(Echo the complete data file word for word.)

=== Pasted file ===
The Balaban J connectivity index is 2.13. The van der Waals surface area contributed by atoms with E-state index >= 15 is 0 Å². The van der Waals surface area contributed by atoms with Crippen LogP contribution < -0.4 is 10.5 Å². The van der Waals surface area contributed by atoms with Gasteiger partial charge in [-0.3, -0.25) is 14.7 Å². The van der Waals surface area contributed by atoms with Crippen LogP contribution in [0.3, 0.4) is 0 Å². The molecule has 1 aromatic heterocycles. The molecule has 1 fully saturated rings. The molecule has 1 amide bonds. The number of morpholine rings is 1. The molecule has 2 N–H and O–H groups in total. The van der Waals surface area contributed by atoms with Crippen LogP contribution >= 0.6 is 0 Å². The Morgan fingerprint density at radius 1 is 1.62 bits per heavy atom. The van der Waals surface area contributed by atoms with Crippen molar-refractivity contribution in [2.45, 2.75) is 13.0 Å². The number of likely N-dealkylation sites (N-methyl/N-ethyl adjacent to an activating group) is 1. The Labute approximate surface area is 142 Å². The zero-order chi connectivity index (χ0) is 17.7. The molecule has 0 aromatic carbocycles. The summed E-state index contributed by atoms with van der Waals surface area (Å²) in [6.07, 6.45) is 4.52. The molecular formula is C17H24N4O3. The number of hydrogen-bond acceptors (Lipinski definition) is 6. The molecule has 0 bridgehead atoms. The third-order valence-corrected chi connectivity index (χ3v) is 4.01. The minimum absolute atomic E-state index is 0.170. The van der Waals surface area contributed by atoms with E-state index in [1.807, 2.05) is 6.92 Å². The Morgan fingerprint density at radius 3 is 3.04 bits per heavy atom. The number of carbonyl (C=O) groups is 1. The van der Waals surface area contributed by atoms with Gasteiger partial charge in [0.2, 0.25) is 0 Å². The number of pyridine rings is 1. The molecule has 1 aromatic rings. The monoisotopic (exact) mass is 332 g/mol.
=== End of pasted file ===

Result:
The Balaban J connectivity index is 2.13. The van der Waals surface area contributed by atoms with E-state index >= 15 is 0 Å². The van der Waals surface area contributed by atoms with Crippen LogP contribution < -0.4 is 10.5 Å². The van der Waals surface area contributed by atoms with Gasteiger partial charge in [-0.3, -0.25) is 14.7 Å². The van der Waals surface area contributed by atoms with Crippen LogP contribution in [0.3, 0.4) is 0 Å². The molecule has 1 aromatic heterocycles. The molecule has 1 fully saturated rings. The molecule has 1 amide bonds. The number of morpholine rings is 1. The molecule has 2 N–H and O–H groups in total. The van der Waals surface area contributed by atoms with Crippen LogP contribution >= 0.6 is 0 Å². The Morgan fingerprint density at radius 1 is 1.62 bits per heavy atom. The van der Waals surface area contributed by atoms with Crippen molar-refractivity contribution in [2.45, 2.75) is 13.0 Å². The number of likely N-dealkylation sites (N-methyl/N-ethyl adjacent to an activating group) is 1. The Labute approximate surface area is 142 Å². The zero-order chi connectivity index (χ0) is 17.7. The molecule has 0 aromatic carbocycles. The summed E-state index contributed by atoms with van der Waals surface area (Å²) in [6.07, 6.45) is 4.52. The molecular formula is C17H24N4O3. The number of hydrogen-bond acceptors (Lipinski definition) is 6. The molecule has 0 bridgehead atoms. The third-order valence-corrected chi connectivity index (χ3v) is 4.01. The minimum absolute atomic E-state index is 0.170. The van der Waals surface area contributed by atoms with E-state index in [1.807, 2.05) is 6.92 Å². The Morgan fingerprint density at radius 3 is 3.04 bits per heavy atom. The number of carbonyl (C=O) groups is 1. The van der Waals surface area contributed by atoms with Gasteiger partial charge in [0.2, 0.25) is 0 Å². The number of pyridine rings is 1. The molecule has 1 aromatic rings. The monoisotopic (exact) mass is 332 g/mol.